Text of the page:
|Working people were left to fend for themselves in areas hardest hit by powerful Typhoon Haiyan where they lived in housing incapable of withstanding recurring storms. Many now lack necessities of food, water, medicine and shelter. Above, Tacloban, Philippines, Nov. 17.|
The catastrophe was prepared by the market relations on the land that determine that a growing multitude of workers, farmers and fishermen live in “affordable” low-lying flood-prone regions — more than 60 percent of the country’s population lives in the coastal zone. And the same social relations ensure that rather than living in homes constructed for the inevitable storms, these working people reside in the most flimsy housing. Even the schools and other buildings designated as disaster shelters were too shoddy to offer sufficient protection.
According to Philippine government figures as of Nov. 17 nearly 4,000 people died, 1,186 are missing and more than 12,000 injured during the storm and its aftermath.
According to the U.N. Office for Coordination of Humanitarian Affairs, 2.5 million people need food assistance, but only 375,000 have gotten any help; 248,176 homes were destroyed and 246,435 damaged; and nearly 2 million are homeless.
Ten days after the typhoon, bodies still littered the streets in Tacloban, the center of the relief effort.
Philippine Interior Secretary Max Roxas told reporters that Tacloban, on Leyte Island, had only eight working trucks. Tons of food, water and medicine have piled up, but without transport or organization, much has yet to be distributed. The national government declared martial law there, imposing an 8 p.m. to 5 a.m. curfew and sending some 2,000 police and soldiers, whose primary function is protection of property.
Tim Shenk, press officer for Doctors Without Borders, told the Militant from New York Nov. 19 that the 160 personnel the organization has sent to the disaster areas are “not close to meeting the needs.” He called it “a logistical nightmare,” adding “many roads remain blocked and damaged, and fuel and vehicles are in short supply.”
The group’s emergency coordinator, Natasha Reyes, reported the same day that their medical teams are worried that the lack of clean water and adequate shelter could cause an outbreak of deadly diseases such as typhoid, cholera, and leptospirosis.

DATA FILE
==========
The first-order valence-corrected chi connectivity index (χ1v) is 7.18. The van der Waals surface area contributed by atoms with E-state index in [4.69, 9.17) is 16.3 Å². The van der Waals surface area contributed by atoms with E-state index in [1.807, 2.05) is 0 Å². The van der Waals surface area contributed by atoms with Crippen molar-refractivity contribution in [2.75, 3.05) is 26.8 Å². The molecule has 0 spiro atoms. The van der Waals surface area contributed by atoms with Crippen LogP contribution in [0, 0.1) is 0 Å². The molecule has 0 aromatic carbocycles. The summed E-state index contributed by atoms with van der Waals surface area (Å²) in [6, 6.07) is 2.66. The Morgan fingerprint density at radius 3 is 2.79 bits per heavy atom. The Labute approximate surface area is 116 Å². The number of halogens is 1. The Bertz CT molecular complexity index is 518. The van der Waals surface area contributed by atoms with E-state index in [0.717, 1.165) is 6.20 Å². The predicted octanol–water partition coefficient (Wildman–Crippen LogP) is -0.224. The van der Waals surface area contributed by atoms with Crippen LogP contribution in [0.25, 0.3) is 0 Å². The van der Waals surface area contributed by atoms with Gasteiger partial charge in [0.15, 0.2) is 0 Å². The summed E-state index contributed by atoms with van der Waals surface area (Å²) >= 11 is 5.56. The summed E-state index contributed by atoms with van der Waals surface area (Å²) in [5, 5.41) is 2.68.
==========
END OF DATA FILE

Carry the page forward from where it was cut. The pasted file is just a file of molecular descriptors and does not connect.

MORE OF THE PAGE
No evacuation organizedThe government was aware of the impending typhoon days in advance. “This one will be dangerous,” the Puerto Galera Yacht Club in the Philippines said in a message it sent out based on information from the Joint Typhoon Warning Center almost four days before the storm hit. “Be warned!”
But it wasn’t until two days later that the government says it began to broadcast warnings and told people they should leave danger zones, without offering any means to transport families and their belongings or anywhere safe to go.
“Some of the people went to the school because it was supposed to be a safe place,” schoolteacher Cirila Codilla told the Militant by phone from Ormoc City on Leyte Island’s west side Nov. 18. “But much of it was destroyed. Now there are people living in the portions of the school that were not destroyed.”
“The wind took away the roof of our home. We don’t have light, we don’t have water, sometimes we don’t have food to eat,” she said. Her family charges up their cellphone at a generator at a bakery.
“Sometimes they have given us rice, but they only give us one or two kilos for the whole family, it’s not enough.”
Washington and other imperialist powers have been dispensing aid with an eyedropper. The U.S. aircraft carrier George Washington, with a crew of 5,000 and 80 aircraft, arrived off the coast of Tacloban Nov. 14, six days after the storm hit. Washington has pledged a mere $20 million in aid so far. The United Kingdom has pledged $32 million.
Meanwhile, the foreign debt of the Philippines topped $60 billion last year, and there is no suggestion to forgive one penny. A quarter of the population lives hand to mouth on less than $1.25 a day, allowing no reserves to get by following a major disaster.
The Los Angeles Times reported Nov. 15 that relatives have been lining up in Cebu every day to get ferry tickets to take them to Ormoc with supplies for the disaster zone. The paper interviewed bank worker Dimples Juntilla who brought supplies to Ormoc earlier in the week and was heading back with more.
“I don’t want to blame the government, but it is so disheartening that it took our president five days to get relief to us,” she said. “They say it is difficult to travel, but why are we able to and they are not?”
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